|Turning Darkness into Light
Author: GorimJr PM
An alternate ending to the movie. Crom wasn't the only god sleeping in Aisling's forest. There is another, one who loved Crom, and she will make the Vikings flee and swallow the Abbey of Kells. All to find the Boy with the Book.Rated: Fiction T - English - Brendan - Words: 5,297 - Reviews: 12 - Favs: 23 - Follows: 6 - Published: 07-21-11 - id: 7202719
|A+ A- Full 3/4 1/2 Expand Tighten|
OH my god, I poured a piece of my soul into this.
And thus, I am not satisfied with the ending. It's what a wanted, but... not. Odd. Still, this is easily the longest single thing I've written in the history of EVAR, so we have that.
I'm not saying it's complete (even though technically it is) because there are some little stories that grew out of this universe that I want to write out and put up with it.
Edit: At the suggestion of a friend, I have made some changes. The last few pages of this have been cut, and will be rewritten as later chapters with the other stories, and these will (hopefully) be in order, time-wise. So the story of Brendan leaving will be last.
"Brother Aidan? I'm going to get more berries for the ink. I'll be back soon." Brendan pulled his hood over his head and looked out at the slightly overcast sky.
"Are you sure?" Aidan asked, glancing up from Brendan's art worriedly. "What if the Abbot sees you?"
"He's in the chapel," Brendan assured his mentor. "He always is this time of the day. It'll be fine." With one last, wide grin, Brendan slipped out of the Scriptorium and headed towards the secret passage to the forest.
Aidan looked back to the richly colored illumination, holding the Eye and looking at it closely, marveling at the leaps and strides the boy had taken in his apprenticeship. Then, a thought occurred to him. He frowned, put the Eye down, and went to the window.
The fall was beginning to shift into Irish winter. The oak tree would be bare; no berries would be found there.
Aidan frowned slightly, knowing that Brendan would have known this, wondering why he would not only lie, but lie to venture into the forest in early winter.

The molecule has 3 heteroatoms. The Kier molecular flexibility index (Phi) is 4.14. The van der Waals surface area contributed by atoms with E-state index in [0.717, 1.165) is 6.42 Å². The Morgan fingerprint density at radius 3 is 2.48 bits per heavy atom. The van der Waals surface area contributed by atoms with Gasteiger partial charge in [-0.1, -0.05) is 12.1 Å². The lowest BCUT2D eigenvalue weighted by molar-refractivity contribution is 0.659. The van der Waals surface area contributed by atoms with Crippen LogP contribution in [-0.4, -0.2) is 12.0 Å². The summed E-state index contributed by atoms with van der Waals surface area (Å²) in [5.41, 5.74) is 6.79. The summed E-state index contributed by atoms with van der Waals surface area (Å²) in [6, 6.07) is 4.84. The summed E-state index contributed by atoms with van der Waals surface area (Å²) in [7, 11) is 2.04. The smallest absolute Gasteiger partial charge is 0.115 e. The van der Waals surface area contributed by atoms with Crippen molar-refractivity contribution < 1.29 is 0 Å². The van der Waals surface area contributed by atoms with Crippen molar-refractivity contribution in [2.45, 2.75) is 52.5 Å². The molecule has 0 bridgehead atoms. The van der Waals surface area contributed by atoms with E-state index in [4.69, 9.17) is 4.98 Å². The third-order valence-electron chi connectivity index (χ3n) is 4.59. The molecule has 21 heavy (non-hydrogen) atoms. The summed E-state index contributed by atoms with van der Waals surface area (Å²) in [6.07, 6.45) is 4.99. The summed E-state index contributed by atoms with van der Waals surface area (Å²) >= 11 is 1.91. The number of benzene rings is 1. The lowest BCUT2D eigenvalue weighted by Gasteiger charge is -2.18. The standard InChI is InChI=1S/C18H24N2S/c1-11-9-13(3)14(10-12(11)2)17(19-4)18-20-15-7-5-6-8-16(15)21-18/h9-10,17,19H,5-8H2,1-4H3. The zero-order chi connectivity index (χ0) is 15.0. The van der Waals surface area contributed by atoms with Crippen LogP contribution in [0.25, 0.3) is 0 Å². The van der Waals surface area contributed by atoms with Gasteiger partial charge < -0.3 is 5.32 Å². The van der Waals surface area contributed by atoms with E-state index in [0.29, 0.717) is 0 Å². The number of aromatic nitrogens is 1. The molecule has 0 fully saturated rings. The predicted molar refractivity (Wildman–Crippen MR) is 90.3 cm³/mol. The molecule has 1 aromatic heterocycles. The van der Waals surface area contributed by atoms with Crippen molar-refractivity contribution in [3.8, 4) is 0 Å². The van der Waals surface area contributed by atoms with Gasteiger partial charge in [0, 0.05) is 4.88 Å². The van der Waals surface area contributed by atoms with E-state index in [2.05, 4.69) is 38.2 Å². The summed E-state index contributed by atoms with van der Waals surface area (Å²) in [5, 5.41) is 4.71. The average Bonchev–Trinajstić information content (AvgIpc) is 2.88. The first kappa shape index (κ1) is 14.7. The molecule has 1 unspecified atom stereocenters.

His thoughts were broken by a sharp caw. He looked back out the window, and felt a chill grip his heart as his eyes fell on a crow, starkly black against the sky's gray backdrop.
The forest was bare and chilly. Brendan felt slightly guilty about lying to Aidan, but he'd promised Aisling that he'd visit. And he missed her. It'd been a long time since he'd seen her; a week at least.
He stood at the base of the oak tree as snow began to drift down from the sky.
"Aisling?" He called experimentally. He turned this way and that, oblivious to the fact that she was creeping, sneaky and spider-like, down the trunk behind him. She came up behind him and, giggling, tapped him on the shoulder. He jumped, startled, but turned and grinned at her.
"There's a river a little deeper into the forest. It's frozen over a little, but you can see the fish underneath. Wanna go see?" Aisling asked. Brendan nodded eagerly, and they went running into the woods, the snow falling down to cover their little tracks.
A man, weak, injured, and roughly clothed, limped into the Abbey and made desperately for the Chapel. There, he tearfully told Abbot Cellach of the village a mere few hours behind that had been ripped apart, about the group of Vikings that were cutting a path through the woods and making their way here.
The Abbot hurried to the tower and threw open the trap door. Confusion mixed with betrayal and rage in his stomach as he stalked across the courtyard to the Scriptorium. He threw the doors open, and took in the faces of the brothers of Kells. First shocked, then guilty, they seemed to shrink as he walked towards the brother of Iona, who stood behind the desk.